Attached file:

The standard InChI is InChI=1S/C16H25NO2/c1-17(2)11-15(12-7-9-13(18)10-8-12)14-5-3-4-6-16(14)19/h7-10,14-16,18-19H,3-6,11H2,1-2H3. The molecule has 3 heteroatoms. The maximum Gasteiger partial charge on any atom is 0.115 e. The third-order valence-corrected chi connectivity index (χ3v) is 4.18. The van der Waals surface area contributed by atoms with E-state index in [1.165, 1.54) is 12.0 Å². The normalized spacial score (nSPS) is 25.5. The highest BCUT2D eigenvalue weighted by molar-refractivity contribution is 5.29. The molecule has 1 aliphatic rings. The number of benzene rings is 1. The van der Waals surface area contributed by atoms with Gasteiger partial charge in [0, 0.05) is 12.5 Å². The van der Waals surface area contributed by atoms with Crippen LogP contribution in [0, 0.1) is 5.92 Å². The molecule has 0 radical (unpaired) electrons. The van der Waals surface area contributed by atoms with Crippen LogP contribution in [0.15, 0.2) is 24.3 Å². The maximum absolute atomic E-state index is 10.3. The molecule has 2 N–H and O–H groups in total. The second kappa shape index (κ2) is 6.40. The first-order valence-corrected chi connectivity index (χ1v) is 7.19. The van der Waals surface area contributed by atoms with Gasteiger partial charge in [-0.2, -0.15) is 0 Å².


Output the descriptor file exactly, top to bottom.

The standard InChI is InChI=1S/C16H25NO2/c1-17(2)11-15(12-7-9-13(18)10-8-12)14-5-3-4-6-16(14)19/h7-10,14-16,18-19H,3-6,11H2,1-2H3. The molecule has 3 heteroatoms. The maximum Gasteiger partial charge on any atom is 0.115 e. The third-order valence-corrected chi connectivity index (χ3v) is 4.18. The van der Waals surface area contributed by atoms with E-state index in [1.165, 1.54) is 12.0 Å². The normalized spacial score (nSPS) is 25.5. The highest BCUT2D eigenvalue weighted by molar-refractivity contribution is 5.29. The molecule has 1 aliphatic rings. The number of benzene rings is 1. The van der Waals surface area contributed by atoms with Gasteiger partial charge in [0, 0.05) is 12.5 Å². The van der Waals surface area contributed by atoms with Crippen LogP contribution in [0, 0.1) is 5.92 Å². The molecule has 0 radical (unpaired) electrons. The van der Waals surface area contributed by atoms with Crippen LogP contribution in [0.15, 0.2) is 24.3 Å². The maximum absolute atomic E-state index is 10.3. The molecule has 2 N–H and O–H groups in total. The second kappa shape index (κ2) is 6.40. The first-order valence-corrected chi connectivity index (χ1v) is 7.19. The van der Waals surface area contributed by atoms with Gasteiger partial charge in [-0.2, -0.15) is 0 Å².